Gina in The Horsehead Nebula in Infrared from Hubble, © NASA, ESA, and the Hubble Heritage Team

Gina and I have not yet met, but she left a lovely, smell-related comment on a link to V.V. Ganeshananthan's interview and, when I immediately pounced, asking if she'd be willing to write more on fragrant matters, she was gracious enough to accept. (Readers, please remember that I welcome your nominations for potential nosy interviewees!) Gina is currently at work on The Volcano-Daughters, a novel set in El Salvador, Hollywood, and France, during the 1930s and 1940s. While you wait, you can read more of her nonfiction on the Michigan Quarterly Review blog.  

What do you smell like? 
I consulted several close friends to answer this question, and the consensus was nearly unanimous: rose. (My sweetheart, however, said that I smell “nice,” and “like the best.” Outlier). This rosy ruling flattered by vanity. My efforts have been rewarded! I tend to spray myself several times a day with a neon-pink plastic bottle of rosewater that can be found in many health food stores. The mysterious text on the bottle’s label reads: “Recommended in the Edgar Cayce Readings” and “Vor-mag Water (water that has been vortexed and magnetized to raise the energy to a higher vibration that we believe to be more beneficial).” Beneficial for what purpose, I am not sure. But I do find it refreshing, and I am fond of its reviving, rosy scent. I use this magic water in lieu of hairspray, and, often, in lieu of smelling salts. I use a German rose oil in a green glass bottle on my body instead of lotion, and I like rosehip oil on my lips. In a pharmacy in Geneva, I bought two cheap, tiny vials of perfume oil, which I like to dab on my wrists and neck after the shower: one is amber, the other vanilla. I love that amber in a glass bottle looks exactly as it should, honeyed and luminous, and smells just like the color of the veined golden stone. There are no cheap and luminous vials of perfume oil in the pharmacies of Ann Arbor, Michigan, where I now live. A dear poet friend of mine, Gala Mukomolova, who smells like sweet milk, told me that in addition to roses, I smell of baking bread. Perhaps this is also true. In the grocery store’s personal care aisle, I like to pick up those expensive handmade bars of soap and hold them to my nose--I usually go home with almond or bee pollen or camomile or red clay with rose, or sometimes, more rarely, cucumber. My very favorite soap is made of sandalwood, but I’ll get to that in the next question.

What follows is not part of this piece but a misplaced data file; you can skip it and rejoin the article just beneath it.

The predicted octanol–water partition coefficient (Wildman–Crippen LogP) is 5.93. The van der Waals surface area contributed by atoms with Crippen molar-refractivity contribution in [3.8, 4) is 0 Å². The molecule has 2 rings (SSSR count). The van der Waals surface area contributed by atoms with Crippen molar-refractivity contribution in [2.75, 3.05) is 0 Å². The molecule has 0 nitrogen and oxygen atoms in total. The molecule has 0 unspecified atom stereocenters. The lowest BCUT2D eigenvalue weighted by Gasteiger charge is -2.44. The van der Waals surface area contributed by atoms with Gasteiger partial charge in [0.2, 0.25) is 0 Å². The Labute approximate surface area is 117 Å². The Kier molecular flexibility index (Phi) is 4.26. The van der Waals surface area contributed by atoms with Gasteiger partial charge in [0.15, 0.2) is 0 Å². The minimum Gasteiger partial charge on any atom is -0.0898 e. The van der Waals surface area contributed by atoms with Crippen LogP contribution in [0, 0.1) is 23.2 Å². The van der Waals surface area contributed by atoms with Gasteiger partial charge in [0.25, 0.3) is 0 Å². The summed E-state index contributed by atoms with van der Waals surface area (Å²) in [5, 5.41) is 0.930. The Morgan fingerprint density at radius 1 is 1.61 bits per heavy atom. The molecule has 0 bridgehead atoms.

What do you like to smell?